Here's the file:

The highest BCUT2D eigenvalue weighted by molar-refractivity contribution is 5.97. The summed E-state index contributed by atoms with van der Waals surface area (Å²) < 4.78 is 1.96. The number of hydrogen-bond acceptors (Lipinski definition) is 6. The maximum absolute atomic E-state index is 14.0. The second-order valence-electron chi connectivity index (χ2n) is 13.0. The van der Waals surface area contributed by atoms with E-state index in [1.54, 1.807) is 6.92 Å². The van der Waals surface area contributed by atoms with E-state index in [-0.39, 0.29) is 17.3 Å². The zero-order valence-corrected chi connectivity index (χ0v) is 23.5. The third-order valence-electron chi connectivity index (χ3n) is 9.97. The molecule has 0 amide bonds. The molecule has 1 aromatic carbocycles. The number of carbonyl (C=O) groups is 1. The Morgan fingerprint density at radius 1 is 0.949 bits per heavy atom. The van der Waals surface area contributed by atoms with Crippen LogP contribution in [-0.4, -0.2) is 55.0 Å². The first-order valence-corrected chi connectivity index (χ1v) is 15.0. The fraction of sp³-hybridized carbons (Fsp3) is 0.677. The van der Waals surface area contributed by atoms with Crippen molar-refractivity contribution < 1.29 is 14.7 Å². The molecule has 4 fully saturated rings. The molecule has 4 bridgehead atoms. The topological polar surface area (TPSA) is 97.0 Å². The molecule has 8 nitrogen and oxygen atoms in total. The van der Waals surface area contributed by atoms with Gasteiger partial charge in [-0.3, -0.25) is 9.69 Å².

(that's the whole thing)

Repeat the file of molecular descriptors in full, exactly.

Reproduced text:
The highest BCUT2D eigenvalue weighted by molar-refractivity contribution is 5.97. The summed E-state index contributed by atoms with van der Waals surface area (Å²) < 4.78 is 1.96. The number of hydrogen-bond acceptors (Lipinski definition) is 6. The maximum absolute atomic E-state index is 14.0. The second-order valence-electron chi connectivity index (χ2n) is 13.0. The van der Waals surface area contributed by atoms with E-state index in [1.54, 1.807) is 6.92 Å². The van der Waals surface area contributed by atoms with E-state index in [-0.39, 0.29) is 17.3 Å². The zero-order valence-corrected chi connectivity index (χ0v) is 23.5. The third-order valence-electron chi connectivity index (χ3n) is 9.97. The molecule has 0 amide bonds. The molecule has 1 aromatic carbocycles. The number of carbonyl (C=O) groups is 1. The Morgan fingerprint density at radius 1 is 0.949 bits per heavy atom. The van der Waals surface area contributed by atoms with Crippen LogP contribution in [-0.4, -0.2) is 55.0 Å². The first-order valence-corrected chi connectivity index (χ1v) is 15.0. The fraction of sp³-hybridized carbons (Fsp3) is 0.677. The van der Waals surface area contributed by atoms with Crippen molar-refractivity contribution < 1.29 is 14.7 Å². The molecule has 4 fully saturated rings. The molecule has 4 bridgehead atoms. The topological polar surface area (TPSA) is 97.0 Å². The molecule has 8 nitrogen and oxygen atoms in total. The van der Waals surface area contributed by atoms with Gasteiger partial charge in [-0.3, -0.25) is 9.69 Å².